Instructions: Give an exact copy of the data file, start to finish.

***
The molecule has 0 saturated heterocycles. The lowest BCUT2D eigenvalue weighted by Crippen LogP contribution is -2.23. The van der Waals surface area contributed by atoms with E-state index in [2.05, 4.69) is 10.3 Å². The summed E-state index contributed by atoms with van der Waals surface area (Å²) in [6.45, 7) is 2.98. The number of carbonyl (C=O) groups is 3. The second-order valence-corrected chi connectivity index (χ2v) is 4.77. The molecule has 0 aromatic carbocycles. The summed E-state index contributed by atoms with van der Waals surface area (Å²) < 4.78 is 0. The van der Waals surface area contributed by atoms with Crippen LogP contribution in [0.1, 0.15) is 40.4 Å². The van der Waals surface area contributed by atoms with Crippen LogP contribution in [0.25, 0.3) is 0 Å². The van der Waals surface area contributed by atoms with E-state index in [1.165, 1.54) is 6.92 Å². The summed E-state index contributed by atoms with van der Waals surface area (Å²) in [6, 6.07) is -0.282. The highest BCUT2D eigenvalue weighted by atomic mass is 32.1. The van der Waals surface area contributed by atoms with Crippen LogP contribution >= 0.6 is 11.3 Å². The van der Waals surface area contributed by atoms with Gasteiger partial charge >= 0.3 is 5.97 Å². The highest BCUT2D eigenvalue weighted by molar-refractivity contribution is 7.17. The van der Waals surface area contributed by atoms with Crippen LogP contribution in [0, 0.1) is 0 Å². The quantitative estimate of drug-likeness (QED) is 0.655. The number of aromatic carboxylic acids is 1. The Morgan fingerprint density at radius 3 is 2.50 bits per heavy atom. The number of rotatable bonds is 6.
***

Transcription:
The molecule has 0 saturated heterocycles. The lowest BCUT2D eigenvalue weighted by Crippen LogP contribution is -2.23. The van der Waals surface area contributed by atoms with E-state index in [2.05, 4.69) is 10.3 Å². The summed E-state index contributed by atoms with van der Waals surface area (Å²) in [6.45, 7) is 2.98. The number of carbonyl (C=O) groups is 3. The second-order valence-corrected chi connectivity index (χ2v) is 4.77. The molecule has 0 aromatic carbocycles. The summed E-state index contributed by atoms with van der Waals surface area (Å²) < 4.78 is 0. The van der Waals surface area contributed by atoms with Crippen LogP contribution in [0.1, 0.15) is 40.4 Å². The van der Waals surface area contributed by atoms with Crippen LogP contribution in [0.25, 0.3) is 0 Å². The van der Waals surface area contributed by atoms with E-state index in [1.165, 1.54) is 6.92 Å². The summed E-state index contributed by atoms with van der Waals surface area (Å²) in [6, 6.07) is -0.282. The highest BCUT2D eigenvalue weighted by atomic mass is 32.1. The van der Waals surface area contributed by atoms with Crippen LogP contribution >= 0.6 is 11.3 Å². The van der Waals surface area contributed by atoms with Gasteiger partial charge >= 0.3 is 5.97 Å². The highest BCUT2D eigenvalue weighted by molar-refractivity contribution is 7.17. The van der Waals surface area contributed by atoms with Crippen LogP contribution in [0, 0.1) is 0 Å². The quantitative estimate of drug-likeness (QED) is 0.655. The number of aromatic carboxylic acids is 1. The Morgan fingerprint density at radius 3 is 2.50 bits per heavy atom. The number of rotatable bonds is 6.